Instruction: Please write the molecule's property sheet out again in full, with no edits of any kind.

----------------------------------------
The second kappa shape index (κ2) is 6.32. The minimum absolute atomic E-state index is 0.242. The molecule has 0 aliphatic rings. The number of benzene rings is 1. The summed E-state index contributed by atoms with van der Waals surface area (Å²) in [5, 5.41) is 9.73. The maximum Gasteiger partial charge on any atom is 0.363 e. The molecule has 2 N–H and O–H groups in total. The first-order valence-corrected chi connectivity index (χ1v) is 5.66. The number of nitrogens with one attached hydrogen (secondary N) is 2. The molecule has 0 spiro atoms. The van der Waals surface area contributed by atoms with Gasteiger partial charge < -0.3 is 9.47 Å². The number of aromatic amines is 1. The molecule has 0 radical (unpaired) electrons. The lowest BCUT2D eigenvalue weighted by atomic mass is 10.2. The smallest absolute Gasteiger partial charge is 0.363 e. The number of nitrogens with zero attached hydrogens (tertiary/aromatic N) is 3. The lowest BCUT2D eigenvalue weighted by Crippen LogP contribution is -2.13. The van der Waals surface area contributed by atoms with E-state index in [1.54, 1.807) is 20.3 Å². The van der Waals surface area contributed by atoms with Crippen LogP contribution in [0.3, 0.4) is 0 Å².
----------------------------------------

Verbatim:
The second kappa shape index (κ2) is 6.32. The minimum absolute atomic E-state index is 0.242. The molecule has 0 aliphatic rings. The number of benzene rings is 1. The summed E-state index contributed by atoms with van der Waals surface area (Å²) in [5, 5.41) is 9.73. The maximum Gasteiger partial charge on any atom is 0.363 e. The molecule has 2 N–H and O–H groups in total. The first-order valence-corrected chi connectivity index (χ1v) is 5.66. The number of nitrogens with one attached hydrogen (secondary N) is 2. The molecule has 0 spiro atoms. The van der Waals surface area contributed by atoms with Gasteiger partial charge < -0.3 is 9.47 Å². The number of aromatic amines is 1. The molecule has 0 radical (unpaired) electrons. The lowest BCUT2D eigenvalue weighted by atomic mass is 10.2. The smallest absolute Gasteiger partial charge is 0.363 e. The number of nitrogens with zero attached hydrogens (tertiary/aromatic N) is 3. The lowest BCUT2D eigenvalue weighted by Crippen LogP contribution is -2.13. The van der Waals surface area contributed by atoms with E-state index in [1.54, 1.807) is 20.3 Å². The van der Waals surface area contributed by atoms with Crippen LogP contribution in [0.3, 0.4) is 0 Å².